Here's the lawyer.  I just looked up his name on the internet. He is still in practice, this guy knows his landlord-tenant law: Alan Goldberg.


  1. I've had three different attorney's for various things over the last 8 years.(and a couple of attorney friends) Two were in adversarial situations, all were "business related" situations.

    My perception as a businessman is this:

    1. Most attorney's don't want to go to court, on both "sides" of any dispute.

    2. They always talk about their clients "out of school" to each other. This may or may not be helpful depending on whether your attorney likes you or not. But, if you understand this-it should color your interactions with your attorney.(and I don't mean you should ever lie to your attorney) I know for a fact that my attorney found me likeable and that opposing counsel came to dislike my former business associate(his client)...that was VERY helpful to me.

    I actually paid a third attorney to run interference in the above dispute(so actually, I've had 4 attorney's in the last 8 years...this one just didn't work directly for me) by representing an interested third party with some tertiary legal claims who I had already settled with to hammer on opposing counsel without the knowledge of my own attorney.(who was already in settlement mode, but I was unhappy with the numbers being tossed around)

    In essence, I threw a giant monkey wrench into their "settlement party" by doing this and stopping the bleeding and got a EXTREMELY favorable settlement arrangement(50% more favorable to me that initially discussed) via one simple letter from the "third party" attorney which was gumming up the whole works.(they were using discovery to run up their fees and figure out the 'proper' settlement amount for the case and for their ongoing fees)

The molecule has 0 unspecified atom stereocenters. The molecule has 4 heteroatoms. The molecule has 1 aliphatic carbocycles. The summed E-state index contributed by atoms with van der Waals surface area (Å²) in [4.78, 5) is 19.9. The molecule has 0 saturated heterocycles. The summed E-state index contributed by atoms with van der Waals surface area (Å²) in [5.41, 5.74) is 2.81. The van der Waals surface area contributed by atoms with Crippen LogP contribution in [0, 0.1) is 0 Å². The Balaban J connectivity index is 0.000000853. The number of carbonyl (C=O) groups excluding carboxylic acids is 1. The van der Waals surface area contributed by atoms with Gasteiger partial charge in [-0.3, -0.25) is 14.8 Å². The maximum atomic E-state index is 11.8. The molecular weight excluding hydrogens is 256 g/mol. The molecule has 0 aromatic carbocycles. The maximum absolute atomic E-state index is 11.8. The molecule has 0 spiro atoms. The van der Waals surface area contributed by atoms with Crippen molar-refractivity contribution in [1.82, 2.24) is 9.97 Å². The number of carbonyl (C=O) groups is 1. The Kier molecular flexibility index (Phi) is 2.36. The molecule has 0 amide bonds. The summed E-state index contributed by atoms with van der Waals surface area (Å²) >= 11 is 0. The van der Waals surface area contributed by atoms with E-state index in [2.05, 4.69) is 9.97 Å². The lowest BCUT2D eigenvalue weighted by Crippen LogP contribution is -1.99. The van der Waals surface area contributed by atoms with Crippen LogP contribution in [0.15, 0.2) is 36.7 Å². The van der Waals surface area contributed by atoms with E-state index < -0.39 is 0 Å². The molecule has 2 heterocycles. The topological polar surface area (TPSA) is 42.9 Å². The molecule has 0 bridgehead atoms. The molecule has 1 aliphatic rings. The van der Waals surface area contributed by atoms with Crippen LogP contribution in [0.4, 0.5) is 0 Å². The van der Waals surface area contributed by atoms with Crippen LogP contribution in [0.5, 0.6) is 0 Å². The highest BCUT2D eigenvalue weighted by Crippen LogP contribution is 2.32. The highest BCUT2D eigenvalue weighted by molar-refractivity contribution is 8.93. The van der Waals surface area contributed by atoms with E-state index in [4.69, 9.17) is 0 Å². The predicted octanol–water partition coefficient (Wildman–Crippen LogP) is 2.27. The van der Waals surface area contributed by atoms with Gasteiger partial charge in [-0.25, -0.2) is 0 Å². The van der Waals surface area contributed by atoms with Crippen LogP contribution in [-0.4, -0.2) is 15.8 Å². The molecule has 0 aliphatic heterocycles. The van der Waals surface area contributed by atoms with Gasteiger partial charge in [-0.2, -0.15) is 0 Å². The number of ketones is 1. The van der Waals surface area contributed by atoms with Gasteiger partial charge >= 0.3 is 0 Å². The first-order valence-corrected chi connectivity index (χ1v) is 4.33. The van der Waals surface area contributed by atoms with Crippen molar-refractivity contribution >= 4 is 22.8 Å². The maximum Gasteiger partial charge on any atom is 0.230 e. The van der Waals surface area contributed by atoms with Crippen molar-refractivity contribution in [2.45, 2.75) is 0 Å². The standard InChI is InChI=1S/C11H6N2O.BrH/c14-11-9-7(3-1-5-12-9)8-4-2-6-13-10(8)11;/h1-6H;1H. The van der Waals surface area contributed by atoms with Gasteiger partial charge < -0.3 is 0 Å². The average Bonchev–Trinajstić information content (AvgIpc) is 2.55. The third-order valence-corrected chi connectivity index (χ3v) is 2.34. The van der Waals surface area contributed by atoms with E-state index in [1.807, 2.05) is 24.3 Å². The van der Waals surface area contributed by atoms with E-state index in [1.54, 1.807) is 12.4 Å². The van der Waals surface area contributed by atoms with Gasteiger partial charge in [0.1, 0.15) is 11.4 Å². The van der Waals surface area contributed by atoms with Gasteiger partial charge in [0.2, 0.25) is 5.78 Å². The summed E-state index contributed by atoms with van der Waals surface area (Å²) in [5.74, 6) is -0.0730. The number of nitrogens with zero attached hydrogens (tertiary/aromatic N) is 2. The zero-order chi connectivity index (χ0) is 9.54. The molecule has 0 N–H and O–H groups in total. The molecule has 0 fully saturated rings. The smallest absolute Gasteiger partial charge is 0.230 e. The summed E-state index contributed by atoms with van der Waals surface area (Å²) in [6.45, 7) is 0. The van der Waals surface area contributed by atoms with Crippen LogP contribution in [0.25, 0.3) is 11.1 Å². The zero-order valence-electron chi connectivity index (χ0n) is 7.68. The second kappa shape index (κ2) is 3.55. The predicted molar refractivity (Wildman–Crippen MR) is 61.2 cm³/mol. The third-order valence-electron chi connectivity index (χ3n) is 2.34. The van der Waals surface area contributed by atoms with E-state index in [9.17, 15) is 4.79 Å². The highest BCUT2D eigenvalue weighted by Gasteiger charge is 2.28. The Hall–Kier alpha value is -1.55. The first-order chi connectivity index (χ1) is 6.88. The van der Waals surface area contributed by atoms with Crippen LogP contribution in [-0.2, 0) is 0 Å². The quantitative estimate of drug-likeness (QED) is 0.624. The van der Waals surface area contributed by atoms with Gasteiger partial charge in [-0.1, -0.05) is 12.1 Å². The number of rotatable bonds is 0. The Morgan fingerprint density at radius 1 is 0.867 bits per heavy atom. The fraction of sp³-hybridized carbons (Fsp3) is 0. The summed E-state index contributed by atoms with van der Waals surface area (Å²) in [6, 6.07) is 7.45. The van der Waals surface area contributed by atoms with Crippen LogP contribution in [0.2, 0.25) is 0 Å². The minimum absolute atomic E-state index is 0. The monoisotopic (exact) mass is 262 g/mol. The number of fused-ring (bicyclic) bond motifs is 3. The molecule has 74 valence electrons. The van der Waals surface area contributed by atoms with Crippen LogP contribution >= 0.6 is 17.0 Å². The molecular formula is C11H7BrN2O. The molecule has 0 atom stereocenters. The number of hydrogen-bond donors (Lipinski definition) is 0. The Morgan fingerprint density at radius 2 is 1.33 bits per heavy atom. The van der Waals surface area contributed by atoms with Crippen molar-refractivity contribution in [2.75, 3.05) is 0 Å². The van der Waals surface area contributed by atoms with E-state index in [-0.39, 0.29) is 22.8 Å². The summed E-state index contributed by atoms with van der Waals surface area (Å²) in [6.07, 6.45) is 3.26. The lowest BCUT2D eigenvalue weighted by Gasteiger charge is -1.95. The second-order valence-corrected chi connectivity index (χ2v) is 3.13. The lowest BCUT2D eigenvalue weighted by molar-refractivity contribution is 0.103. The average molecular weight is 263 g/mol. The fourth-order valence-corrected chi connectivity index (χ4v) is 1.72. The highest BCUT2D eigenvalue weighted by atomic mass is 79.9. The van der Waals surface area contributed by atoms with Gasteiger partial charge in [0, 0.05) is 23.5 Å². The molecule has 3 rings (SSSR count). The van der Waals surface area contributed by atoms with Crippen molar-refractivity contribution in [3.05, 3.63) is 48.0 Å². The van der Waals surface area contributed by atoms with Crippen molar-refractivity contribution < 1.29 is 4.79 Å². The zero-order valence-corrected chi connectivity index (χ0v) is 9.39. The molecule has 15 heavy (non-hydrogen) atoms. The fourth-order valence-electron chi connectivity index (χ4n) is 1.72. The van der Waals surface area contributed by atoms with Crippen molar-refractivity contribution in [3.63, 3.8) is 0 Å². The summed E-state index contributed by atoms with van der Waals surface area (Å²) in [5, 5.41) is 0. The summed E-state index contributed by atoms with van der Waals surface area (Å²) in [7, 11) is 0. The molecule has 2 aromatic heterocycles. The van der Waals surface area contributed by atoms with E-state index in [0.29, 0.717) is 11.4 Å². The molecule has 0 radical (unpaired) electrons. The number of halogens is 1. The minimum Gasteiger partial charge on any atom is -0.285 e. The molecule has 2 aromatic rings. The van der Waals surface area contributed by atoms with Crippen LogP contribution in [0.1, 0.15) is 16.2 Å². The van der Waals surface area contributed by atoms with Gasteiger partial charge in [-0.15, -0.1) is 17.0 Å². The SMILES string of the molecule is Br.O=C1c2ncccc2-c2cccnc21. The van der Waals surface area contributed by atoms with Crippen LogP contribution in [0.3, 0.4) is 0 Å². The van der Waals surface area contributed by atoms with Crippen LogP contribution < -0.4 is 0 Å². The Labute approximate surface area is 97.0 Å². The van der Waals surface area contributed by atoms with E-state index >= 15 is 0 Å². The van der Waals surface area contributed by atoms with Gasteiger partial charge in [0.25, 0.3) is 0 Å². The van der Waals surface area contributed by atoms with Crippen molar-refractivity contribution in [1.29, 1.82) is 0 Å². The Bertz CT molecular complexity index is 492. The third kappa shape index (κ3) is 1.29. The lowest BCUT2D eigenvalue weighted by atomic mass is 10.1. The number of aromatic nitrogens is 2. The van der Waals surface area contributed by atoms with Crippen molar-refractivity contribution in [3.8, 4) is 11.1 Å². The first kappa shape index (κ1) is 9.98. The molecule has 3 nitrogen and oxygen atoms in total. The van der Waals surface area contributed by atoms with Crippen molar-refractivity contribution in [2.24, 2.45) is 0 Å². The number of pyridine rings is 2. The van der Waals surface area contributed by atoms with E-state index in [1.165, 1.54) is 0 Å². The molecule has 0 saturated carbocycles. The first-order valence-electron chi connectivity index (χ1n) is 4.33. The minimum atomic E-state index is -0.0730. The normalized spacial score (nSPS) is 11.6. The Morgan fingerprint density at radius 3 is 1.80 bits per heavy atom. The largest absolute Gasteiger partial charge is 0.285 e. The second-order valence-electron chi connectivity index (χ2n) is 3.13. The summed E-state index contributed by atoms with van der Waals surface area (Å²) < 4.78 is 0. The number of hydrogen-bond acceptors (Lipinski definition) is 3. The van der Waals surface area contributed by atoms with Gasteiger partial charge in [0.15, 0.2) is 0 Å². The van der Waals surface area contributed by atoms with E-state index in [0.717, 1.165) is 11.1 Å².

Do I think most people would be able to do this? No.(I was lucky) But I guess I'm stating the above so everyone knows the real deal.

    The "justice" system is pretty much broken, there's a reason attorney's all want to settle most of the time. My arbitration agreement in the disputed contract was worthless as all the attorney's pretended it didn't exist(I wanted the arbitration clause enacted). I asked one of my attorney friends why I couldn't even get arbitration enforced. Here was his answer:

    "Attorney's don't like arbitration because it's like kissing your sister. Plus it's always predictable, they split the baby." Of course, the great unsaid is far less legal fees too. (IMO)

    I lucked out when I saw how it was going down and found a way shut it down...but maybe someone reading this will gain a little better understand of how screwed up the entire system is. Better to avoid it entirely if at all possible. Most of the time the only winners are the attorney's on both sides.

  2. "It went to court, John won."
    No he did not.
    Even if John is a sociopath and has no conscience , he will still have to pay extra to live in an
    extremely litigious society.
    One should avoid litigation and lawyers to the utmost of his or her ability.
    If forced to defend yourself, don't expect any justice and/or common sense in a broken corrupt justice system.
    The odds of winning are the same as a Crap shoot with loaded dice.